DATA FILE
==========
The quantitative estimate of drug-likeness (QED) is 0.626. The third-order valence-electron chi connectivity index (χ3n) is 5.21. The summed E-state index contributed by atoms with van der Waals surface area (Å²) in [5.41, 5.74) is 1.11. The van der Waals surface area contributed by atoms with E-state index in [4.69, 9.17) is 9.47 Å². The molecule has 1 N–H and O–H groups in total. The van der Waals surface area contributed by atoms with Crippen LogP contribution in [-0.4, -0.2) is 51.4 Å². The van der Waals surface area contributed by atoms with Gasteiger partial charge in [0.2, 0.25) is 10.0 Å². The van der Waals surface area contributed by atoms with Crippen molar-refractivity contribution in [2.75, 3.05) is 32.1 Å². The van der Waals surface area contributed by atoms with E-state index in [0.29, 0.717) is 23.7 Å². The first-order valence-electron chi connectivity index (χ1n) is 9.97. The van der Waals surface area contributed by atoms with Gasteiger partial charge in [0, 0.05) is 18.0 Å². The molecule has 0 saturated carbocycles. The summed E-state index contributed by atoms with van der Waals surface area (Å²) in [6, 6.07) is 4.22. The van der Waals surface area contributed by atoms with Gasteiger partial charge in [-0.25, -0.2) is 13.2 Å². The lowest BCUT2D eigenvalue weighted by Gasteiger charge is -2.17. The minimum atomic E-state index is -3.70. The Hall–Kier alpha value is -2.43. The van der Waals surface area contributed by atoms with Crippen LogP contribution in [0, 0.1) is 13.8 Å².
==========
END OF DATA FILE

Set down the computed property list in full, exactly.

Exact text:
The quantitative estimate of drug-likeness (QED) is 0.626. The third-order valence-electron chi connectivity index (χ3n) is 5.21. The summed E-state index contributed by atoms with van der Waals surface area (Å²) in [5.41, 5.74) is 1.11. The van der Waals surface area contributed by atoms with E-state index in [4.69, 9.17) is 9.47 Å². The molecule has 1 N–H and O–H groups in total. The van der Waals surface area contributed by atoms with Crippen LogP contribution in [-0.4, -0.2) is 51.4 Å². The van der Waals surface area contributed by atoms with Gasteiger partial charge in [0.2, 0.25) is 10.0 Å². The van der Waals surface area contributed by atoms with Crippen molar-refractivity contribution in [2.75, 3.05) is 32.1 Å². The van der Waals surface area contributed by atoms with E-state index in [0.29, 0.717) is 23.7 Å². The first-order valence-electron chi connectivity index (χ1n) is 9.97. The van der Waals surface area contributed by atoms with Gasteiger partial charge in [0, 0.05) is 18.0 Å². The molecule has 0 saturated carbocycles. The summed E-state index contributed by atoms with van der Waals surface area (Å²) in [6, 6.07) is 4.22. The van der Waals surface area contributed by atoms with Gasteiger partial charge in [-0.25, -0.2) is 13.2 Å². The lowest BCUT2D eigenvalue weighted by Gasteiger charge is -2.17. The minimum atomic E-state index is -3.70. The Hall–Kier alpha value is -2.43. The van der Waals surface area contributed by atoms with Crippen LogP contribution in [0, 0.1) is 13.8 Å².